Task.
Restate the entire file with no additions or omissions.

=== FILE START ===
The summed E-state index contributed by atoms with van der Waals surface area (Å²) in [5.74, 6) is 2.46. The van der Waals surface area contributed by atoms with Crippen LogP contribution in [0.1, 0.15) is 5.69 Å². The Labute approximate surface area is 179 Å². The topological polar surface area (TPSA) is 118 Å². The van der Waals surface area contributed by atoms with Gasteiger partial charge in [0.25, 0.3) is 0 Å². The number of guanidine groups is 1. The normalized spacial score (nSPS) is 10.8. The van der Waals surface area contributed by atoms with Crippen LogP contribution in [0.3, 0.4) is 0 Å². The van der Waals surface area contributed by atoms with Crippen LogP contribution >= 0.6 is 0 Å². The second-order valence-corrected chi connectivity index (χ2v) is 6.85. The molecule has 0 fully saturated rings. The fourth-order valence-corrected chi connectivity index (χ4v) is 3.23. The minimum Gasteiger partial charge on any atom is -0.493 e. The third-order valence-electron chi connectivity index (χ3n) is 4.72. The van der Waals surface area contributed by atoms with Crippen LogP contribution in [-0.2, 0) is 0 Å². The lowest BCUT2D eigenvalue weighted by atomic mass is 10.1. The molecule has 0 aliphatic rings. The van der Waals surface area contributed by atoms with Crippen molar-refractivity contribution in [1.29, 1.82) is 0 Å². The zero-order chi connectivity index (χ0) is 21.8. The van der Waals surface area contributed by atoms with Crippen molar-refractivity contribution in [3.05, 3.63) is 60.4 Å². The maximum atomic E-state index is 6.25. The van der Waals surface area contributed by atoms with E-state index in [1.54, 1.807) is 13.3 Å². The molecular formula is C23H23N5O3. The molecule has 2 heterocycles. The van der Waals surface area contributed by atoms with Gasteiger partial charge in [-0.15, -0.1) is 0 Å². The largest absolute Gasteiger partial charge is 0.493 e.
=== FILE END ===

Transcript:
The summed E-state index contributed by atoms with van der Waals surface area (Å²) in [5.74, 6) is 2.46. The van der Waals surface area contributed by atoms with Crippen LogP contribution in [0.1, 0.15) is 5.69 Å². The Labute approximate surface area is 179 Å². The topological polar surface area (TPSA) is 118 Å². The van der Waals surface area contributed by atoms with Gasteiger partial charge in [0.25, 0.3) is 0 Å². The number of guanidine groups is 1. The normalized spacial score (nSPS) is 10.8. The van der Waals surface area contributed by atoms with Crippen LogP contribution in [0.3, 0.4) is 0 Å². The van der Waals surface area contributed by atoms with Crippen LogP contribution >= 0.6 is 0 Å². The second-order valence-corrected chi connectivity index (χ2v) is 6.85. The molecule has 0 fully saturated rings. The fourth-order valence-corrected chi connectivity index (χ4v) is 3.23. The minimum Gasteiger partial charge on any atom is -0.493 e. The third-order valence-electron chi connectivity index (χ3n) is 4.72. The van der Waals surface area contributed by atoms with Crippen LogP contribution in [-0.2, 0) is 0 Å². The lowest BCUT2D eigenvalue weighted by atomic mass is 10.1. The molecule has 0 aliphatic rings. The van der Waals surface area contributed by atoms with Crippen molar-refractivity contribution in [1.29, 1.82) is 0 Å². The zero-order chi connectivity index (χ0) is 21.8. The van der Waals surface area contributed by atoms with Crippen molar-refractivity contribution in [3.05, 3.63) is 60.4 Å². The maximum atomic E-state index is 6.25. The van der Waals surface area contributed by atoms with E-state index in [1.54, 1.807) is 13.3 Å². The molecular formula is C23H23N5O3. The molecule has 2 heterocycles. The van der Waals surface area contributed by atoms with Gasteiger partial charge in [-0.15, -0.1) is 0 Å². The largest absolute Gasteiger partial charge is 0.493 e.